Lately, I’ve been looking through business records collected by the society over the years. In a box labeled “Receipt Books,” I found the treasurer’s book for the Youth Improvement Society. The accounts for the group begin in April of 1839. Membership was one dollar per year and included several young men of Norristown, including (future Civil War general and presidential candidate) Winfield Scott Hancock and his twin brother Hilary.
From the treasurer’s book, we can get a few clues as to what the group did. In September of 1839 the group paid Benjamin Worrell 25 cents “for turning a block for Electro-Magnetic machine.” The following year, the society paid W. S. Hancock for copper, and Alexander Lentz was paid 25 cents for “making a Galvanic Battery.”
Nineteenth-Century Americans loved joining clubs. They also loved listening lectures, and that seems to have been the main purpose of the group. A March, 1841 entry indicated a payment for “Spirits of Wine for lecture.” The topics, based on the items purchased, were most likely of a scientific nature.
An 1840 note on the first page says that the name of group changed in 1840 to the “Cabinet of Natural Science.” I couldn’t find very much on this group, except for a mention in the newspaper from 1837. Perhaps that group died out and this one decided to replace it.
According to Hancock biographer Glenn Tucker wrote in his book Hancock the Superb, that the group fizzled out after Hancock left for West Point in 1840 at the age of 16.
By Michael Green
From the original indictment in HSMC's collection.
The holiday season can be a time of much joy, happiness, and good cheer. It can also be a time of sadness and tragedy. The latter seems to be the case in the matter of Daniel Boyle and Peter Betson of Upper Merion Township. On the evening of Saturday, December 24, 1825, Christmas Eve, Peter Betson lost his life to violent blow inflicted by Daniel Boyle. This citation is according to the Wednesday, December 28, 1825 issue of the Norristown Herald newspaper.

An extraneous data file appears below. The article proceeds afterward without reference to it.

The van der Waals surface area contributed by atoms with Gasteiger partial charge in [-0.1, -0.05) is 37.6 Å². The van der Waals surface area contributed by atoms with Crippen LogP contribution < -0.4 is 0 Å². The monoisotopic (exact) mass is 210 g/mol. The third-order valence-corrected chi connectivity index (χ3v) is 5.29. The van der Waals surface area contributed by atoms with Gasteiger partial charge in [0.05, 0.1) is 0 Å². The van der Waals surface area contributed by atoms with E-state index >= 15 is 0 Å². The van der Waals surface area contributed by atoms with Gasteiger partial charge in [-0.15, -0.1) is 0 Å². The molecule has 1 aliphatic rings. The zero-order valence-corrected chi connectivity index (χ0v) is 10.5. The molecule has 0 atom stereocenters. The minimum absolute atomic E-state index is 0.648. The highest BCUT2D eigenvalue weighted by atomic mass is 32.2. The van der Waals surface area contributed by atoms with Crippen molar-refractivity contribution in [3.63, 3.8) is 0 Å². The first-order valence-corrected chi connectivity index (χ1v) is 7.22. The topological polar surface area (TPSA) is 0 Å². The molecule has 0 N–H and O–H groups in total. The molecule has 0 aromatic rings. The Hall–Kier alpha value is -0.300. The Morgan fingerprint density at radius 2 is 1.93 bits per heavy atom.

Records discovered in the Historical Society of Montgomery County reveal the actual indictment for murder file with the Montgomery County Court. Both the newspapers article and indictment reveal that the two men were highly intoxicated. Further, they report that Mr. Boyle struck Mr. Betson with a large stick or club over a dispute of some sort. The recorded testimony of witnesses reveals the individuals knew one another locked in a moment of heated argument resulting in a tragic loss of life, much as it happens today some one hundred ninety years later.
A jury of Mr. Boyle’s peers on August 23, 1826 found him not guilty. The verdict is documented in the records of the Montgomery County Clerk of Courts.
As a final post script, during the 1700 and 1800’s the Norristown Jail/Montgomery County Prison house defendants indicted and held on charges such as the foregoing. In 1851, the structure which still stands in Norristown was constructed. It is believed that it stands on the same grounds of the original jail. In September, 1986, the Montgomery County jail was closed in this Norristown location and the new facility was opened. Again, the more things change, the more they remain the same.
I'm taking a break from getting out the winter newsletter to all our members to share this Christmas photo with you.
This is a Christmas interior of the New York Store from around the 1940's. The store was at 16 E. Main Street and sold women's clothing. It was founded in 1923 by Samuel Friedman. and closed in 1991.
Merry Christmas and Happy Hanukah and Happy New Year!